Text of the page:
It seems like every day or so, someone complains about how kids today are over-coddled and over-protected, which is a fair point given that we are literally locking up moms (well, certain kinds of moms) for letting their kids go to playgrounds alone. A new study from the University of Montreal highlights the way in which giving kids’ playtime an express purpose — Exercise! Social development! Jungle-gym skill building! — may be counterproductive, robbing kids of the unstructured, exploratory recreation they thrive on.
While public health authorities focus on the physical activity benefits of active play, a new study from the University of Montreal reveals that for children, playing has no goal – it is an end in itself, an activity that is fun, done alone or with friends, and it represents “an opportunity to experience excitement or pleasure, but also to combat boredom, sadness, fear, or loneliness.” “By focusing on the physical activity aspect of play, authorities put aside several aspects of play that are beneficial to young people’s emotional and social health,” explains Professor Katherine Frohlich of the university’s Department of Social and Preventive Medicine[.] …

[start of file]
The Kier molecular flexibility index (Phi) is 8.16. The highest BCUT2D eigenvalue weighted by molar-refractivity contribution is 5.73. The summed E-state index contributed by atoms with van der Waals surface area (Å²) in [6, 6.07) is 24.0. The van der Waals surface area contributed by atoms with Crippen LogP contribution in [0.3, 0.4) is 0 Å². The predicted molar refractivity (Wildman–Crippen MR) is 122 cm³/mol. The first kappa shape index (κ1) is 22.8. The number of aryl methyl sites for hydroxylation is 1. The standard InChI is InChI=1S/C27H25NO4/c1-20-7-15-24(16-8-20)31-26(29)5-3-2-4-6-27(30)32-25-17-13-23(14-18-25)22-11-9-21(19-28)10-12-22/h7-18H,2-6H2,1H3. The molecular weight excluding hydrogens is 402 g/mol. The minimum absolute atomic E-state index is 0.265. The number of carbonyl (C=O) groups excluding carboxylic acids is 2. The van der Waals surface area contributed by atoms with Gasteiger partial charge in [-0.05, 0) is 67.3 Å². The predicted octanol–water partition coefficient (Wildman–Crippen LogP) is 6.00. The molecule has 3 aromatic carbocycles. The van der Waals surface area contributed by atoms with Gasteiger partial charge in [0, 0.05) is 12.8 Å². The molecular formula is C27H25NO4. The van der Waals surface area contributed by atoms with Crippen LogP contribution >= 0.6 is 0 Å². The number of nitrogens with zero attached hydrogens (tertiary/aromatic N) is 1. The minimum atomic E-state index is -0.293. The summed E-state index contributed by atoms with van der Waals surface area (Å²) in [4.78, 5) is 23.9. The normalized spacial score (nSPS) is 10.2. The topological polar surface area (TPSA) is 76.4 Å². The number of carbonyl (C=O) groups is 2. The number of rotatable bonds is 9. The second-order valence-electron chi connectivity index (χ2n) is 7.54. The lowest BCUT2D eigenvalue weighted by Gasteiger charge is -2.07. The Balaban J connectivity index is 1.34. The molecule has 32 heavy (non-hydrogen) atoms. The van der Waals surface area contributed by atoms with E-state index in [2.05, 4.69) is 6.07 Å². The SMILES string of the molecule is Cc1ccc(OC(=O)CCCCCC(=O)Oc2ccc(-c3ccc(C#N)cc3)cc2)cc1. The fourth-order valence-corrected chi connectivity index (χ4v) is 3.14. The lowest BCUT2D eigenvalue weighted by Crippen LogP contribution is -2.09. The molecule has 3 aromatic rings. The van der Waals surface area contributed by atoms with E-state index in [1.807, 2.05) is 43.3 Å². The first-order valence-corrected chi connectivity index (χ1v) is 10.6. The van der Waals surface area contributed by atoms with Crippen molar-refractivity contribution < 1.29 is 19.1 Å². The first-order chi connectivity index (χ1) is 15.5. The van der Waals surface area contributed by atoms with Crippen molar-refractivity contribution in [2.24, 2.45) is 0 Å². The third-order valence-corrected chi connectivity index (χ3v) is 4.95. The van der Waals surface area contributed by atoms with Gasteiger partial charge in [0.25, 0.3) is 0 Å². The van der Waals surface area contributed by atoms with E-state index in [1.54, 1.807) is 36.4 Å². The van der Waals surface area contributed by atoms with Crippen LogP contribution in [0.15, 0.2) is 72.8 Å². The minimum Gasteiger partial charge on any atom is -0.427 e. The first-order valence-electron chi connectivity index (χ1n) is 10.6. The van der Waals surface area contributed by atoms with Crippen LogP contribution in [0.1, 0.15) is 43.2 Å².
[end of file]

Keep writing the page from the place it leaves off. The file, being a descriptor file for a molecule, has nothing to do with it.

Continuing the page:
The study involved a photography and interview project with 25 Montreal area children, aged 7 to 11 years, as they photographed and talked about their favourite ways to play. One 10 year old girl loved climbing on a modern art sculpture near her home, for example. … The semi-structured interviews allowed Alexander to better understand the meaning of play for the children. “Play reframed as a way for improving physical health removes the spontaneity, fun, and freedom in children’s play, which is also important for their well-being,” Alexander said. “Active play alone does not make up many children’s preferences.” It is also clear that risk-taking is an integral part of children’s play preferences. “Allowing children to take acceptable risks while remaining vigilant is indeed beneficial to their development,” Alexander added. “An overemphasis on safety may contribute to the emergence of a generation of young people that is less and less able to cope with the unpredictable.”
It’s strange to think that all those moments playing goofy, silly games on the playground as kids help turn us into functional adults, but there’s a lot of evidence that they do. Parents, take note.